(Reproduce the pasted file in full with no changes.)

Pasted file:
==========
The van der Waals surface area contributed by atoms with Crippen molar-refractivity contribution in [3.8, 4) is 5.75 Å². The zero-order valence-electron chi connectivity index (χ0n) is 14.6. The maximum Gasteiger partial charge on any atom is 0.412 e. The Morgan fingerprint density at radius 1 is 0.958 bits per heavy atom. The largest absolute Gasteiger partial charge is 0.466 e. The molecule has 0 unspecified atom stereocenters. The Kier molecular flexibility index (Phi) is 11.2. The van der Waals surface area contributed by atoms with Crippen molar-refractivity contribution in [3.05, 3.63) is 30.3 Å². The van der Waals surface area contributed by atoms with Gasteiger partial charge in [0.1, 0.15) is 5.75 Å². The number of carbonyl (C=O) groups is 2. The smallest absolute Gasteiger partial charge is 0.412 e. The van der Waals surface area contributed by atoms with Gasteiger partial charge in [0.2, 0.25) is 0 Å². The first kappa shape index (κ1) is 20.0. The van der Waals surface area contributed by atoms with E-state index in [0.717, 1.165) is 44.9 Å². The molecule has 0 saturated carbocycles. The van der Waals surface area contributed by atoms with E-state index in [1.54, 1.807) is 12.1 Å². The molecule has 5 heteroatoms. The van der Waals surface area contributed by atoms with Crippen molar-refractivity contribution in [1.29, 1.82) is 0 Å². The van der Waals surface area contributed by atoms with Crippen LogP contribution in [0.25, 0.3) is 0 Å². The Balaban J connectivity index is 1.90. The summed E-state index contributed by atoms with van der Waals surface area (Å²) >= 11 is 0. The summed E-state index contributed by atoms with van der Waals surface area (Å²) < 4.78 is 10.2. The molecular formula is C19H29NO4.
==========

The van der Waals surface area contributed by atoms with Crippen molar-refractivity contribution in [3.8, 4) is 5.75 Å². The zero-order valence-electron chi connectivity index (χ0n) is 14.6. The maximum Gasteiger partial charge on any atom is 0.412 e. The Morgan fingerprint density at radius 1 is 0.958 bits per heavy atom. The largest absolute Gasteiger partial charge is 0.466 e. The molecule has 0 unspecified atom stereocenters. The Kier molecular flexibility index (Phi) is 11.2. The van der Waals surface area contributed by atoms with Crippen molar-refractivity contribution in [3.05, 3.63) is 30.3 Å². The van der Waals surface area contributed by atoms with Gasteiger partial charge in [0.1, 0.15) is 5.75 Å². The number of carbonyl (C=O) groups is 2. The smallest absolute Gasteiger partial charge is 0.412 e. The van der Waals surface area contributed by atoms with Gasteiger partial charge in [0.2, 0.25) is 0 Å². The first kappa shape index (κ1) is 20.0. The van der Waals surface area contributed by atoms with E-state index in [0.717, 1.165) is 44.9 Å². The molecule has 0 saturated carbocycles. The van der Waals surface area contributed by atoms with E-state index in [1.54, 1.807) is 12.1 Å². The molecule has 5 heteroatoms. The van der Waals surface area contributed by atoms with Crippen molar-refractivity contribution in [1.29, 1.82) is 0 Å². The van der Waals surface area contributed by atoms with Crippen LogP contribution in [0.25, 0.3) is 0 Å². The Balaban J connectivity index is 1.90. The summed E-state index contributed by atoms with van der Waals surface area (Å²) >= 11 is 0. The summed E-state index contributed by atoms with van der Waals surface area (Å²) < 4.78 is 10.2. The molecular formula is C19H29NO4.